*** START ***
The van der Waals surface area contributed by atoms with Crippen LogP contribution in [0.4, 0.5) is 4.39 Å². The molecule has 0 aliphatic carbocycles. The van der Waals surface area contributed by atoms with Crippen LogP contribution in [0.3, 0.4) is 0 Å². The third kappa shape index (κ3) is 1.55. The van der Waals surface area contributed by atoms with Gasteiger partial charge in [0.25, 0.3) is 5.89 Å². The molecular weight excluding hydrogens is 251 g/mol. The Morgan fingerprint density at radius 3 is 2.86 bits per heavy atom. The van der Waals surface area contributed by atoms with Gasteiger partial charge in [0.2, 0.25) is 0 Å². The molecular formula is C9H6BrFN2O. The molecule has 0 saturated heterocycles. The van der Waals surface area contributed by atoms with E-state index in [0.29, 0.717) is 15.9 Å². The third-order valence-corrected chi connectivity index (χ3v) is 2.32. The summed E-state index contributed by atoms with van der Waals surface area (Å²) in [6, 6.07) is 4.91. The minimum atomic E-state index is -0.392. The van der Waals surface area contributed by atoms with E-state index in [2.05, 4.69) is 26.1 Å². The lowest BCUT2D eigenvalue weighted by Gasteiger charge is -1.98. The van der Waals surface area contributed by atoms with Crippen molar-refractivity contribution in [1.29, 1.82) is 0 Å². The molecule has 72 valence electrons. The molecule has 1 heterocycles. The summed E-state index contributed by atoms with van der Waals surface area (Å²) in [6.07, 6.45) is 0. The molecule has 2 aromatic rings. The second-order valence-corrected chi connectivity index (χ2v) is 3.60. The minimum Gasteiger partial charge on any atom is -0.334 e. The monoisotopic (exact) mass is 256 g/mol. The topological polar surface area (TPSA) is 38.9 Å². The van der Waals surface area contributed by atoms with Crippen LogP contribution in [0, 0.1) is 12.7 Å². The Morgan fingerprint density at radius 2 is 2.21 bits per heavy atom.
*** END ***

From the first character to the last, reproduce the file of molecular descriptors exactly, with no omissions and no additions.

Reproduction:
The van der Waals surface area contributed by atoms with Crippen LogP contribution in [0.4, 0.5) is 4.39 Å². The molecule has 0 aliphatic carbocycles. The van der Waals surface area contributed by atoms with Crippen LogP contribution in [0.3, 0.4) is 0 Å². The third kappa shape index (κ3) is 1.55. The van der Waals surface area contributed by atoms with Gasteiger partial charge in [0.25, 0.3) is 5.89 Å². The molecular weight excluding hydrogens is 251 g/mol. The Morgan fingerprint density at radius 3 is 2.86 bits per heavy atom. The van der Waals surface area contributed by atoms with Gasteiger partial charge in [0.2, 0.25) is 0 Å². The molecular formula is C9H6BrFN2O. The molecule has 0 saturated heterocycles. The van der Waals surface area contributed by atoms with E-state index in [0.29, 0.717) is 15.9 Å². The third-order valence-corrected chi connectivity index (χ3v) is 2.32. The summed E-state index contributed by atoms with van der Waals surface area (Å²) in [6, 6.07) is 4.91. The minimum atomic E-state index is -0.392. The van der Waals surface area contributed by atoms with E-state index in [2.05, 4.69) is 26.1 Å². The lowest BCUT2D eigenvalue weighted by Gasteiger charge is -1.98. The van der Waals surface area contributed by atoms with Crippen molar-refractivity contribution in [1.29, 1.82) is 0 Å². The molecule has 72 valence electrons. The molecule has 1 heterocycles. The summed E-state index contributed by atoms with van der Waals surface area (Å²) in [6.07, 6.45) is 0. The molecule has 2 aromatic rings. The second-order valence-corrected chi connectivity index (χ2v) is 3.60. The minimum Gasteiger partial charge on any atom is -0.334 e. The monoisotopic (exact) mass is 256 g/mol. The topological polar surface area (TPSA) is 38.9 Å². The van der Waals surface area contributed by atoms with Crippen LogP contribution in [0, 0.1) is 12.7 Å². The Morgan fingerprint density at radius 2 is 2.21 bits per heavy atom.